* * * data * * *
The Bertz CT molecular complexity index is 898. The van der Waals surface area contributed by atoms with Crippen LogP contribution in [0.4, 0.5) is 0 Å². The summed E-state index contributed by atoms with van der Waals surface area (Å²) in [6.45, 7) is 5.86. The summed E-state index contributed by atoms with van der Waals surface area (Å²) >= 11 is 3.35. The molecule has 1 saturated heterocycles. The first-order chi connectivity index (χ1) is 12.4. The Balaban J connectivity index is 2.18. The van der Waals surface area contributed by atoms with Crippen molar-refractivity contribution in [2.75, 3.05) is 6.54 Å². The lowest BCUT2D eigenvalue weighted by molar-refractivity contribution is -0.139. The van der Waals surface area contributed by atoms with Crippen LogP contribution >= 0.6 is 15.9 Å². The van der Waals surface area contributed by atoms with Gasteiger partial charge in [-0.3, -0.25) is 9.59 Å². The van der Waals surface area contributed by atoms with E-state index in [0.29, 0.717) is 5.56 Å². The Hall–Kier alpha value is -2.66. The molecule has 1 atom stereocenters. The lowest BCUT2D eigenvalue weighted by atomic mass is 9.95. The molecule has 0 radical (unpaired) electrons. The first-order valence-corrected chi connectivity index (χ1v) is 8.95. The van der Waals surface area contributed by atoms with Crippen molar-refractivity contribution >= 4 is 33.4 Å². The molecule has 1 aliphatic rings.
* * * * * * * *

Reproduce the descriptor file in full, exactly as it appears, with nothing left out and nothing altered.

The Bertz CT molecular complexity index is 898. The van der Waals surface area contributed by atoms with Crippen LogP contribution in [0.4, 0.5) is 0 Å². The summed E-state index contributed by atoms with van der Waals surface area (Å²) in [6.45, 7) is 5.86. The summed E-state index contributed by atoms with van der Waals surface area (Å²) >= 11 is 3.35. The molecule has 1 saturated heterocycles. The first-order chi connectivity index (χ1) is 12.4. The Balaban J connectivity index is 2.18. The van der Waals surface area contributed by atoms with Crippen molar-refractivity contribution in [2.75, 3.05) is 6.54 Å². The lowest BCUT2D eigenvalue weighted by molar-refractivity contribution is -0.139. The van der Waals surface area contributed by atoms with Crippen LogP contribution >= 0.6 is 15.9 Å². The van der Waals surface area contributed by atoms with Gasteiger partial charge in [-0.3, -0.25) is 9.59 Å². The van der Waals surface area contributed by atoms with E-state index in [0.29, 0.717) is 5.56 Å². The Hall–Kier alpha value is -2.66. The molecule has 1 atom stereocenters. The lowest BCUT2D eigenvalue weighted by atomic mass is 9.95. The molecule has 0 radical (unpaired) electrons. The first-order valence-corrected chi connectivity index (χ1v) is 8.95. The van der Waals surface area contributed by atoms with Crippen molar-refractivity contribution >= 4 is 33.4 Å². The molecule has 1 aliphatic rings.